Philippa Thomas, 50, from Andover (originally from South Wales) has decided to do something extreme to mark this milestone year. A long standing Valley Leisure member, she has planned to raise money for Macmillan Cancer Support by doing a very unique ice bucket challenge at none other than Everest Basecamp. We caught up with her to discuss just how she is preparing for this challenge.
Why did you choose this challenge?
Being Welsh I love mountains, I’ve been to Nepal and Ben Nevis, but Everest is the highest mountain in the world. With having children and working etc. it just hasn’t been a good time, but my children are teenagers now, my eldest son is heading off to university and having just turned 50 I thought this is the year, Everest Basecamp here I come!
Why are you doing this challenge?
It’s a personal challenge and the fulfilment of a lifetime ambition, but I also see it as an opportunity to raise some money for a good cause that’s really dear to my heart. My dad, who was completely wonderful, passed away from bowel cancer in 2002. My dad had support from Macmillan, and in the final stages of his cancer they did a terrific job, so I’ve always wanted to have this opportunity to just raise some money towards a charity that I have had a personal experience with, that have done a fantastic job.
Why did you decide to do the Ice Bucket Challenge?
I decided to do the Ice Bucket Challenge because like many people I was nominated for it by various friends. I also saw a bit of a backlash on Facebook about it; many people were saying “just give money to charity” but I think they’re missing the point so I thought well I want to raise this money, there is a lot of publicity around the ice bucket challenge, and I have the opportunity to do it in a way that the majority will never be able to do. And if it helps me raise money as a result, then I think that’s great! I’m going to use water from the mountain stream and ice from the Cumbria Icefall too so it will be amazing!
How are you preparing for the trip?
Well I’ve been a long standing member of Andover Leisure Centre first joining in 1994 – I still have my membership card in my purse! My training started when I booked the trip about a year ago. I first started doing cardio classes, and then I started doing Tabata Training and going to the gym. I also started walking more, it’s a training exercise that you can’t really avoid, you have to get out and do it. Another key part of my training is yoga; I started doing classes with Michelle and Jane and I’ve been so excited about doing yoga I’ve actually started my training to become a yoga teacher! I’m actually enjoying training in the centre due to the variety of things you can do as opposed to seeing it as something that’s really boring!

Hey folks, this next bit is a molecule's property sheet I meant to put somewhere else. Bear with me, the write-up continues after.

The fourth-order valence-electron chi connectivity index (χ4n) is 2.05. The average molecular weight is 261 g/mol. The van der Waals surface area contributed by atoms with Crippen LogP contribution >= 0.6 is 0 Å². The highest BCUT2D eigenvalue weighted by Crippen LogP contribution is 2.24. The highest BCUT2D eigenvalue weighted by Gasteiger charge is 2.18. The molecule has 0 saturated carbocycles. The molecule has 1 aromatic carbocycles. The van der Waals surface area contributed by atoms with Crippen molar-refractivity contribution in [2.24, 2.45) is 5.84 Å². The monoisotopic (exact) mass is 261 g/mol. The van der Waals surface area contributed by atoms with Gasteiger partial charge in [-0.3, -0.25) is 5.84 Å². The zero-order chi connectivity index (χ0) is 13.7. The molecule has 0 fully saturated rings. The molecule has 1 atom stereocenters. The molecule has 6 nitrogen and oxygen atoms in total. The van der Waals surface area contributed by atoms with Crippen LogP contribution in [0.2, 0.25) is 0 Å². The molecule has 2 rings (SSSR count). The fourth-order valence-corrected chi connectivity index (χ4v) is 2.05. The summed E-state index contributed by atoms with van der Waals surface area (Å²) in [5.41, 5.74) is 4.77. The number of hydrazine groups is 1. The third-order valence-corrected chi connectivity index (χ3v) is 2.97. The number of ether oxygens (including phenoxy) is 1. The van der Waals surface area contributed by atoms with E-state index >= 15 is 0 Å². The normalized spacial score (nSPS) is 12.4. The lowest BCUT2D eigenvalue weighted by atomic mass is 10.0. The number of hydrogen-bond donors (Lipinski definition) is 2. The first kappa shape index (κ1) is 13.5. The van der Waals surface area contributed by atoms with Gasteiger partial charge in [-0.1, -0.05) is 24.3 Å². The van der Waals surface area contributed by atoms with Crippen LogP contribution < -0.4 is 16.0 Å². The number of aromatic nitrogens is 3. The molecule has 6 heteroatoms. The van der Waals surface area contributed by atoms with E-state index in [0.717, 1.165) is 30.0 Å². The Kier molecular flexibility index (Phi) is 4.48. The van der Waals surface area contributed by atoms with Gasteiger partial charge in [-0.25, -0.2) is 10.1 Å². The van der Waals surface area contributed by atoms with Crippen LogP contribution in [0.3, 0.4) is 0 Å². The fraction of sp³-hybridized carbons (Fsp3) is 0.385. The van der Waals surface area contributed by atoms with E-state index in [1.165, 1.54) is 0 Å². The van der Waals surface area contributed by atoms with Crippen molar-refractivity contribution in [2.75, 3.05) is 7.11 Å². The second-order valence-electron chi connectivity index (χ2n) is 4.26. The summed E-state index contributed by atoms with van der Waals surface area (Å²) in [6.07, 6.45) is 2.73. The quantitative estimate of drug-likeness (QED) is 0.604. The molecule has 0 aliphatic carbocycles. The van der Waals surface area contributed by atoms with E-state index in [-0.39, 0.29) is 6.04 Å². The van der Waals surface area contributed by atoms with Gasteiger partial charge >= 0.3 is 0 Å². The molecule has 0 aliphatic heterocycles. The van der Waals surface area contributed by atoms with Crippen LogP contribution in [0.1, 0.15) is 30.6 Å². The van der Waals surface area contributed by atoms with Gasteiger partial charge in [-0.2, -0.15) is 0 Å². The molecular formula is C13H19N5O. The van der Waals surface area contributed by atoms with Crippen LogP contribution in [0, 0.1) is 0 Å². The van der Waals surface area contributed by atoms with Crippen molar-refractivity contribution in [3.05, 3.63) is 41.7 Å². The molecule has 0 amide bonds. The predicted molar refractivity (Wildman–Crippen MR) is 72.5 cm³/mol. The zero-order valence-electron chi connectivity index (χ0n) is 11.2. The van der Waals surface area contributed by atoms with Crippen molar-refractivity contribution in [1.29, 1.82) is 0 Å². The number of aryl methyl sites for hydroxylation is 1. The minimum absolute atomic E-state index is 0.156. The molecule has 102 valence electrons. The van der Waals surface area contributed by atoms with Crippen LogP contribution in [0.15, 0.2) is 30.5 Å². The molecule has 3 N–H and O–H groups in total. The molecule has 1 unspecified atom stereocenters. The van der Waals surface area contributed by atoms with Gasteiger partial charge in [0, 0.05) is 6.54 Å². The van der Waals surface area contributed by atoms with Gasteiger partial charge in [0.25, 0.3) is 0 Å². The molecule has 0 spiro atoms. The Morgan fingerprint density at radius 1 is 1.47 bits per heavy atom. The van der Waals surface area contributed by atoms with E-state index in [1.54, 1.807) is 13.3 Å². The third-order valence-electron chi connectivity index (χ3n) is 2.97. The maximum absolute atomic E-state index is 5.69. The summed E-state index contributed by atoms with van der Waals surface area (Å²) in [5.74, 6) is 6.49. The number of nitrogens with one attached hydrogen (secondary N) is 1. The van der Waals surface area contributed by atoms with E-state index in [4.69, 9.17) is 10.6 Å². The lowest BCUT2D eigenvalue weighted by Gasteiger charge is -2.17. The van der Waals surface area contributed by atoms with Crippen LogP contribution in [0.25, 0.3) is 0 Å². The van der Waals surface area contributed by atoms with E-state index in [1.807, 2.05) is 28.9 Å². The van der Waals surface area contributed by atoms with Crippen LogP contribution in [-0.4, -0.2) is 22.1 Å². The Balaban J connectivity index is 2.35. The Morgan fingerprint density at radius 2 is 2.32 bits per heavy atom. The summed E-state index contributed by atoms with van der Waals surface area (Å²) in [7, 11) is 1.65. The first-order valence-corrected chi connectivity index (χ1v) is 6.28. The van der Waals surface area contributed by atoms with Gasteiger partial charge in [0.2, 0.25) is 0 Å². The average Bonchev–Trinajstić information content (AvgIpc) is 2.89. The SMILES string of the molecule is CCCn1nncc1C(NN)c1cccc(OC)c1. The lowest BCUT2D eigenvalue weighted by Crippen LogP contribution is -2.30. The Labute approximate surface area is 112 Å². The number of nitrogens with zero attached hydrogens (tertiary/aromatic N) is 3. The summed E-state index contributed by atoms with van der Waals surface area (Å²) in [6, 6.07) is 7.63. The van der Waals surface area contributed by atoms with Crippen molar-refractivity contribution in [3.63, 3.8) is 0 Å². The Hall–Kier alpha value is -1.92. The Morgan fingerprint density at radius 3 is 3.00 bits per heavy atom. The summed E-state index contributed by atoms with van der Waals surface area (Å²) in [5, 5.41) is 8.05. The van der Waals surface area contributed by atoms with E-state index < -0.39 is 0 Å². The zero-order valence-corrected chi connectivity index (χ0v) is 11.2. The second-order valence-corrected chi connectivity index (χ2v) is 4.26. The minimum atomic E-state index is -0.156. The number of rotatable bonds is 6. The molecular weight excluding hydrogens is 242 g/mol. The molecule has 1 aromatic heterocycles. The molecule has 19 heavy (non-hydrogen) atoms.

What has been the hardest part of training so far?
The hardest part of training has actually been making sufficient time to come, I’ve got my own company, 2 teenage sons – their commitments, and I need to make time for my husband and friends! But now I work from home I have a more flexible schedule and I’ve found that if I book myself onto a class I will go. Booking gives you the discipline you need to go.
What are you most nervous about?
The altitude…you can’t train for that, the biggest risk with this trip is that you doing it too quickly. Some of the treks we’ve seen do it in 12 days but I’m doing it in 17 days which gives us a lot more time to acclimatise.
What are you looking forward to the most?
I am looking forward to the walking in the mountains and the clean mountain air; I’m not necessarily looking forward to eating lentil curry for two and a half weeks because that’s the staple diet, but I am just looking forward to being in the mountains.
How will you expect to feel at the end of your trip?
It’s the two E’s, ‘exhausted’ and ‘elated’. It’s the fact that my chosen charity will hopefully benefit financially from this so its not that I’m just doing this for my own enjoyment, I am doing it for others as well. I will also feel satisfied that I have done something good.
How do your family and friends feel about you doing the trip?
My friends think I’m mad but they also think it’s a great thing to be doing. My mother thinks that I shouldn’t be doing this at the age of 50, but she is worried. My husband has been fully behind me from the start, he is a maths teacher so he isn’t able to come along and it hasn’t really been a passion of his, but he is very supportive and has even been training with me. But I think that he is a bit worried that he has to cook dinner for three weeks, I think the local Chinese will be gaining a regular customer!
Philippa is flying out to Kathmandu on the 18th to start her Everest Basecamp challenge. If you wish to support her challenge for Macmillan Cancer Support, please visit her Just Giving page here: www.justgiving.com/Philippa-Thomas3